img_3705Each morning students were greeted with a written building challenge. Students were allowed to work individually or in small groups. Students primarily used wooden blocks and craft sticks to solve the daily building challenges, which involved architectural concepts like column, post, beam, cantilever, arch, and span. Building challenges included specific criteria that allowed for a personal aesthetic and individualized problem-solving. These engaging challenges also required students to apply math skills, primarily through the measuring and recording of data, such as height, number of blocks, span distances, and carrying weight, in their science journals. All of the finished products were photographed.

We gathered every morning after our building challenge to conduct a morning meeting. Following components from the responsive classroom model, morning meeting was an important part of every day because it allowed us to become comfortable and familiar with one another, make connections, share information on a personal level, and build our classroom community. During morning meeting, each student was greeted by name and often had the opportunity to share information about themselves to the whole group. Before our meeting ended, the group collectively reviewed the expectations that were drafted by the students on the first day of meeting each other. Students and teachers signed their name in agreement of the expectations, holding everyone accountable for their actions and words. This familiar routine of welcoming and accepting one another each morning helped set a comfortable, safe, and productive tone for the rest of the day.

img_4088After morning meeting, students broke off into four different groups (which were determined by reading performance data) to rotate among four different centers. Our centers included guided reading groups, phonics focus groups, writing workshop, and art. Through small group center rotations, students were able to receive more focused instruction to meet their academic needs.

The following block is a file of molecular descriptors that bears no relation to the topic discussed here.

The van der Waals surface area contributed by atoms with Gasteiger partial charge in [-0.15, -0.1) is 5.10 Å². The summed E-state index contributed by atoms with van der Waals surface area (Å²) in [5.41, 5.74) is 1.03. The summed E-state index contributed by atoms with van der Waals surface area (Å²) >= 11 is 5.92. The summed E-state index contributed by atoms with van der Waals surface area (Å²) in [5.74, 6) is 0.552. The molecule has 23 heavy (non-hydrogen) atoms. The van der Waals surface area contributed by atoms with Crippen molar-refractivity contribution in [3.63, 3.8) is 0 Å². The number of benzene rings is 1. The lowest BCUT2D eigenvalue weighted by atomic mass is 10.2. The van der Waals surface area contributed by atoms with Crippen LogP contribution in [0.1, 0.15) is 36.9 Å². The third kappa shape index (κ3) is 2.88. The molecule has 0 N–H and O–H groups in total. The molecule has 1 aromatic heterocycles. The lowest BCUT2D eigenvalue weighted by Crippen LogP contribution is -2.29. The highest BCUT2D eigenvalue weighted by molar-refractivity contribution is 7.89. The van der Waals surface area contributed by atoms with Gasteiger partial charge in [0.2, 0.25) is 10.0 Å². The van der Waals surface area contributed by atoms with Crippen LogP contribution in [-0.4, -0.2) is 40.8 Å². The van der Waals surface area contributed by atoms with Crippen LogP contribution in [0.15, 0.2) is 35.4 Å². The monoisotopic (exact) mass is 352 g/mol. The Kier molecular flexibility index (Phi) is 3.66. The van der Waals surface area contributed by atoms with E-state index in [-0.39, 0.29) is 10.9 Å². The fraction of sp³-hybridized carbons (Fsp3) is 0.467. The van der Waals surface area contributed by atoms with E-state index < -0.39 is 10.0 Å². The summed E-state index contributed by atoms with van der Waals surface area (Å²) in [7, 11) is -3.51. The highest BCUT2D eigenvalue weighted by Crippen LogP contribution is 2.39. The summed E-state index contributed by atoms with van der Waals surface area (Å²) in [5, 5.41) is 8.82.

At writing workshop, students used iPads and laptops to research information about the animal they had chosen to study from the Wildlife Park. Students wrote poems, riddles, and informational pieces about their animal’s habitat. Students used graphic organizers, wrote drafts in their science notebooks, revised and edited their work with support from their teachers, and all ended up having three pieces of writing published in our final, collaborative anthology of the animals we studied at Maine Wildlife Park.

img_4251When students went to the guided reading group center, they were able to receive direct reading instruction at their level while reading a variety of nonfiction texts. Students were supported by reviewing and practicing reading strategies, listening to each other read, and by writing facts about what they learned from their reading in their individual reading notebooks. Students also had the opportunity to use iPads as a technology resource to read or listen to stories and to take comprehension quizzes about the books they were reading right on their device. Using the guided reading model gave the students the opportunity to recall and reinforce skills learned throughout the school year. Our data showed that students had regressed from the end of the school year to the beginning of the summer program. Our work together helped students get back to where they had ended the school year.

img_3922During the phonics focus group, students participated in a variety of vocabulary and word work activities that related to the animal research they were doing for their writing. Students learned visual and oral cues to match all the vowel teams to bump their sounding out skills to the next level. Practice reviewing phonemic sounds and patterns influenced their reading decoding and performance. Students also read silly animal rhyming poems to recognize and read spelling patterns, as well as talk about their animals and what they were learning through their research.

During the visual arts center, students had the opportunity to be creative in a multitude of ways using a large variety of mediums. Students created works of art that related to their chosen animal and its habitat. Student-led inquiry and research provided a solid foundation for realistic and objective representation in their works of art. All students completed representational drawings, “painted-paper” collages, hand-built clay sculptures, and folded paper trioramas of their animal’s habitat. Many students also used digital cameras, iPads and other portable electronic devices to visually record their observations and experiences from their perspective.